New York's Signature Bank (NASDAQ: SBNY) poaches from First Republic Bank (NYSE: FRC) to expand into Bay Area – San Francisco Business Times – The Business Journals


New York-based Signature Bank hired two veteran bankers from First Republic Bank to build a West Coast presence, starting in San Francisco.
The bank’s expansion into San Francisco reflects the dramatic changes reshaping the Bay Area’s banking landscape as the region’s community banks decide to sell and Wells Fargo (NYSE: WFC) grapples with several unfolding scandals.
“There’s always opportunity where there’s money,” John Wilson, president of San Francisco executive search firm J.C. Wilson Associates, said when asked whether there’s room for yet another bank targeting the Bay Area’s well-to-do. “We see this opportunity every day of every week, especially for banks that don’t treat talent as a commodity when it comes to serving the wealthy.”
Signature said it opened its flagship office in the landmark Flood Building in San Francisco. Signature (NASDAQ: SBNY) will move later this year into a full-service private-client banking office that it’s building out at 201 Mission St. in San Francisco.
High on Signature’s to-do list is to hire more private bankers. Signature seeks to hire teams of experienced bankers, who are “self starters.”
“We believe the relationship is more with the banker than with Signature Bank,” Joseph DePaolo, Signature’s president and CEO, told the San Francisco Business Times. To underscore that point, DePaolo said one of Signature’s business clients has worked with their banker for a half century, following the banker from one bank to another over time.
Last summer, Signature hired a private banking team that worked in both New York and San Francisco. That team consisted of Anne Kelny Denebeim, Michael Ahmed and Jennifer Choi. All three previously worked at First Republic. DePaolo saw the opportunity to expand to San Francisco as he met last summer with Denebeim and her clients, who are mostly in the nonprofit and education sectors.
Signature said this week that it hired Joe Petitti as head of West Coast operations, while John “Jack” Knight was appointed to the post of managing director of cash management operations. Both men come from First Republic Bank (NYSE: FRC).
Petitti, with more than three decades of financial services experience, most recently was executive vice president at First Republic, responsible for all deposit acquisition strategies. He previously worked at Union Bank, fintech startup Innoventry, Centurion Capital Management and California Federal Bank, now part of Citigroup. (NYSE: C)
Knight was national director of preferred banking at First Republic, where he led all the private banking teams in key U.S. cities. He previously worked at Union Bank and Wells Fargo.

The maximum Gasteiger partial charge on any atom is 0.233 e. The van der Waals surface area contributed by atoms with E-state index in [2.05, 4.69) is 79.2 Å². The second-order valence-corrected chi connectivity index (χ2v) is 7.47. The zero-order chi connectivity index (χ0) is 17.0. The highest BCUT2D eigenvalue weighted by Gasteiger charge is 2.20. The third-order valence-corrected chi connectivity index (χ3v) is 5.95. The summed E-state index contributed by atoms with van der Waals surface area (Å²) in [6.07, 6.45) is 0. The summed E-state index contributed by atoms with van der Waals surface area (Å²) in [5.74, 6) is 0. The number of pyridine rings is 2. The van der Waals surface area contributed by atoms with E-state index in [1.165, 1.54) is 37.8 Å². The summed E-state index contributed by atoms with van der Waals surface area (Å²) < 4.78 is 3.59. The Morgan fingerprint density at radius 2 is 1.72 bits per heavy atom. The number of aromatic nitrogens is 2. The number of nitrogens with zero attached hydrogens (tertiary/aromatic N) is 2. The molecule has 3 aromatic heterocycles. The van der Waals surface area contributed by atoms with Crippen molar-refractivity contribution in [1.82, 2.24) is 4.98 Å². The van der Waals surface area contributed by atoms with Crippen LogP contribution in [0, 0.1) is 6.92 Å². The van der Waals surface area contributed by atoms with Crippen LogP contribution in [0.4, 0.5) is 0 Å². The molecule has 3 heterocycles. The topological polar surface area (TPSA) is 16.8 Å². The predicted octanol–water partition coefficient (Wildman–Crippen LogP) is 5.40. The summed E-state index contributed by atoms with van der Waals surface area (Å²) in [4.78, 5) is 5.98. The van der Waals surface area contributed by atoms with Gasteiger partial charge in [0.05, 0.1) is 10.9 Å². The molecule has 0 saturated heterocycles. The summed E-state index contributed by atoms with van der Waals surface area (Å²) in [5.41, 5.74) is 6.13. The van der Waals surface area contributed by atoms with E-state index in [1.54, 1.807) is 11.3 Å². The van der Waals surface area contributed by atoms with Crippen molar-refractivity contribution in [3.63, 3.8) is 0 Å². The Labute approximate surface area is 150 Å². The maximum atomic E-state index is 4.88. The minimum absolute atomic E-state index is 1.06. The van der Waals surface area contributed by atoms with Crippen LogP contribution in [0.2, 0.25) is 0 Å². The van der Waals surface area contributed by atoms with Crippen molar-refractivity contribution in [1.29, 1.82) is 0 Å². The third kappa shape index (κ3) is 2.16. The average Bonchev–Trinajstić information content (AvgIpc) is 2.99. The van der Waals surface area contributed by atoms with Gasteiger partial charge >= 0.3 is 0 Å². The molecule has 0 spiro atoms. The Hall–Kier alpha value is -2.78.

The Bay Area’s long history of phenomenal wealth creation, essentially since gold was discovered in the American River in 1848, has shifted into overdrive in recent years. That’s drawn legions of entrepreneurs and investors to the region, along with bankers who want to serve them.
Plus the region’s banking scene is seeing seismic shifts as industry consolidation accelerates and scandal rocks Wells Fargo. 
“With the West Coast mega-banks in disarray, we think this is the right time to further solidify our entry into California as we anticipate market change and consolidation and foresee opportunity,” DePaolo said.
Signature, like many of its rivals, focuses on privately held companies and their owners and senior executives. Recently announced acquisitions of several community banks mean long-standing customer relationships might be up for grabs. The growing list of Bay Area banks in the process of being acquired include First National Bank of Northern California (NASDAQ: FNBG) in South San Francisco, United American Bank in San Mateo, Tri-Valley Bank in San Ramon and Scott Valley Bank, with a large presence in the East Bay.
Existing players in the market, such as Walnut Creek-based Mechanics Bank (OTC: MCHB), stepped up its residential mortgage offerings this year to better compete against First Republic, which often sells wealth management and other services to its home-loan borrowers.
Signature, founded in 2001, operates 30 offices, all in greater New York. With more than $43 billion in assets, Signature garners Bauer Financial’s top rating of five stars, reflecting the bank’s solid financial strength.
Signature has never made an acquisition, but DePaolo said he won’t rule out purchasing another bank when it comes to building a presence in a new market, such as the Bay Area.
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